Building Jewish Community Outside the Synagogue
Synagogues have a problem - a major one. It's one that has been heightened by this past pandemic year, and that is the problem of doors. You see, when synagogue doors are closed, many Jews feel like their community is closed, or only reachable through their rabbi. When synagogues are open, many Jews feel like you need to go through the doors to get to the community. And once people get through those doors, what do we do?
Services! Lots of them!
... which works for some people, but not others. Here's where other Jewish institutions are helpful. Your JCC isn't going to be peddling religious services. They've got a pool, a lecture series, a café to meet in, places to go for help. Your local Jewish preschool is a fabulous place to meet other parents and their tiny tots. Your local Jewish retirement home is a great place to spend your retirement years never hearing a Christmas carol in the lobby during December.
But what of small communities like mine here in Reno? Here, we have a Reform synagogue in the northwest, a Conservative synagogue in the Old Southwest, and a Chabad with a preschool in the same area a few blocks away. Hillel is on the UNR campus, but they don't even have an office space. We don't have a JCC, a JFS, a kosher café, a senior home, a day school. Our closest JCC is 2 hours away in Sacramento, over the mountains and in a different state. Or we can travel 8 hours to Las Vegas.
So how do we create Jewish space that doesn't revolve around religious life? Where do we go when we don't want to have to choose between the Chabad, Conservative, and Reform movements? How do we get people together and remind ourselves that we're one Jewish community in a small city like this?
This is one of those things I spend a lot of time thinking about. Even though I'm a rabbi and in charge of religious space, I meet a LOT of Jews who have no desire to come to our space for religious purposes. They'll come twice a year to the synagogue - on Yom Kippur and Pride, or Yom Kippur and Mah Jongg Tournament Weekend. Or they'll come to drop their kids off at religious school until B'nai Mitzvah, after which the whole family will disappear. I'll hear from them five years later when they're cleaning out their parents' house and want to donate books or Judaica to the community.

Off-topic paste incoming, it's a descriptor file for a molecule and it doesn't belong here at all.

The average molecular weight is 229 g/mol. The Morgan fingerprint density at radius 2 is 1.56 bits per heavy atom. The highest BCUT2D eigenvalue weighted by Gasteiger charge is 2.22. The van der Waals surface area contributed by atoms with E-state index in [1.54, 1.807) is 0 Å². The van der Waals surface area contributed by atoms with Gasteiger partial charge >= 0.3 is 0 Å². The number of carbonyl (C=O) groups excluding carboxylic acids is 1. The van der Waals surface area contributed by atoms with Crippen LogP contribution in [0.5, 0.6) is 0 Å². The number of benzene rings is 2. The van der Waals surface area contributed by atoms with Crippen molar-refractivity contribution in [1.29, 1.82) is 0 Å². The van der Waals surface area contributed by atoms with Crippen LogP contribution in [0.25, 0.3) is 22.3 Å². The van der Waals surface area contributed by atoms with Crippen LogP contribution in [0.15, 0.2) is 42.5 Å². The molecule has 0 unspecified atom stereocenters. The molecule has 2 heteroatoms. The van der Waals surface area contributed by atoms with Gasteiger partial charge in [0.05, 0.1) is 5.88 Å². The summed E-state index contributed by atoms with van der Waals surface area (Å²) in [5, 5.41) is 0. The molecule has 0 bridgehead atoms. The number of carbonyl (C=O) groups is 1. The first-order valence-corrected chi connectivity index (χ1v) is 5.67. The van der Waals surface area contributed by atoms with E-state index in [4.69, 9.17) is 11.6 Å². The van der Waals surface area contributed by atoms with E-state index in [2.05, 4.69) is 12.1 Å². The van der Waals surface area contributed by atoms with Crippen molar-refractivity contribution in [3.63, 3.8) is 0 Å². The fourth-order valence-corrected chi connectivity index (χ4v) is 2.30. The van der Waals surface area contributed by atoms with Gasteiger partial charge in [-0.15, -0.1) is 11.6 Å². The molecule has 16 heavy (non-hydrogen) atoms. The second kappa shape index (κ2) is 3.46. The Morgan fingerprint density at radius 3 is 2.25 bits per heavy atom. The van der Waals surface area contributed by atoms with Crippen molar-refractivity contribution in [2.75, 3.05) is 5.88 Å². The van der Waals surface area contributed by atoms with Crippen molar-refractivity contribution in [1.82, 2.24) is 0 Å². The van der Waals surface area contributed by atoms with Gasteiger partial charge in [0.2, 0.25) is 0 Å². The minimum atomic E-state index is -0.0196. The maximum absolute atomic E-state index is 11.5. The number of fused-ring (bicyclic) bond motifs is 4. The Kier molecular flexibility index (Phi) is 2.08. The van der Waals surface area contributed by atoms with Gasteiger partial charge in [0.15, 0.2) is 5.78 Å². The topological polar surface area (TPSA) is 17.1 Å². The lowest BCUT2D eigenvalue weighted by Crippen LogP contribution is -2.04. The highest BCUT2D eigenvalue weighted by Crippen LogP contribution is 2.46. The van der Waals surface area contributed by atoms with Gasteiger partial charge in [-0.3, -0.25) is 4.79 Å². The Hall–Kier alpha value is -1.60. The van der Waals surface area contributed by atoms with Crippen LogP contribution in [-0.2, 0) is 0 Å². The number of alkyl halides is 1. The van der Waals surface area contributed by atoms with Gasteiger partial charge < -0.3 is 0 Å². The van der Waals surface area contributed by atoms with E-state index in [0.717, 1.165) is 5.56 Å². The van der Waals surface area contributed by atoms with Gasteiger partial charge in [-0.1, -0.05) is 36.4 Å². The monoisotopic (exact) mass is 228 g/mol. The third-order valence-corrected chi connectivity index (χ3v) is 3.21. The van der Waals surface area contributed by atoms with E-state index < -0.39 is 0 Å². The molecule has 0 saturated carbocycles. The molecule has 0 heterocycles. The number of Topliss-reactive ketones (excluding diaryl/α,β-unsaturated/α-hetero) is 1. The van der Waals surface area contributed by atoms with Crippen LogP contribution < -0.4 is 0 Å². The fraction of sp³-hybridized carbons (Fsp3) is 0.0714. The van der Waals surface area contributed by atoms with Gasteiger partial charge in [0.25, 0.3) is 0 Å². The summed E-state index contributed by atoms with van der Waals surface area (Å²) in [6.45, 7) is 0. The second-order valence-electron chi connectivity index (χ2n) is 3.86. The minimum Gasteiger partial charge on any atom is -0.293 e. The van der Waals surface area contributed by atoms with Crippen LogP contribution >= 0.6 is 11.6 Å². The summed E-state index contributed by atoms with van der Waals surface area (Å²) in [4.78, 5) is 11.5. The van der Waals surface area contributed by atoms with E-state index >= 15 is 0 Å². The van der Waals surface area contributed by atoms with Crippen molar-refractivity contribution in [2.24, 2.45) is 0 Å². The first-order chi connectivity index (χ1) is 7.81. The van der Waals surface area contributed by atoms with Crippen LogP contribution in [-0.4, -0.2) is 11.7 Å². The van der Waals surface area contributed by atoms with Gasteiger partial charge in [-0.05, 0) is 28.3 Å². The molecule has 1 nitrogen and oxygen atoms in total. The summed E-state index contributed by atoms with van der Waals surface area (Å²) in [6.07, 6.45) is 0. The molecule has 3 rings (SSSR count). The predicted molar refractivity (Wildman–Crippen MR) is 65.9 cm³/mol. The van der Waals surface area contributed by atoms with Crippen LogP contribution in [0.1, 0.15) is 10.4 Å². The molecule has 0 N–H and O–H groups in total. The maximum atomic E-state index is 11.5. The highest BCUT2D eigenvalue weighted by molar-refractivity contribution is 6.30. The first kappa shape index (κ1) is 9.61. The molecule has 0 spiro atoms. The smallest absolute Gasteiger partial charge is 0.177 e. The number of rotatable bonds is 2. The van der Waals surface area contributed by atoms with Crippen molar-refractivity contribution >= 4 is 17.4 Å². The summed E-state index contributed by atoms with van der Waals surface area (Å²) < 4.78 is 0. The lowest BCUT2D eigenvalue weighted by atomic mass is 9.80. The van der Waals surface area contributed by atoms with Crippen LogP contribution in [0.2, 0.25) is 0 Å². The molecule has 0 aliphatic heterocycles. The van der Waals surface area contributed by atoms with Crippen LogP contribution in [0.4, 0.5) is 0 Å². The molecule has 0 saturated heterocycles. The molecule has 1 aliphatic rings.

These people are just as valuable to our Jewish community as the ones who are Friday night regulars and dues-paying members. They just have a different need, and one we're not serving well in synagogues. Especially this past year, when the pandemic made us all stay home, I cannot tell you how many calls I got from congregants to the effect of: "Rabbi, who was that lady I was talking to at the oneg about a month ago? I think her name was Abby... she mentioned her sister was having surgery and I don't know how to reach her..."
We all have situational friends like this at shul, and as adults, it's so hard to nurture them into real relationships. I've been wondering whether having a dedicated online space for our community, via message boards or the like, wouldn't be a great idea. I won't have to be the pass-through if we do this. I love hearing from my congregants, but rather than them calling me hoping that I know someone who can meet their need, why not create a space where that person can go straight to the whole community? A virtual JCC with bulletin boards and chat threads and a place to swap Judaica and put up a help wanted ad or organize events based on mutual interests.
I know that not everyone would want to use such a thing. A congregant of mine introduced me to this fabulous word: oysgezoomt. We are, many of us, oysgezoomt, tapped out on Zoom calls and technology. But I would hope that the value of a 24/7 place to connect with your local Jewish community from the comfort of your home would at least garner a visit here and there, now and then. I'd like to think it would also be a safe place to help alleviate some of the loneliness and alienation of modern life.
Because that's what community should do best, right?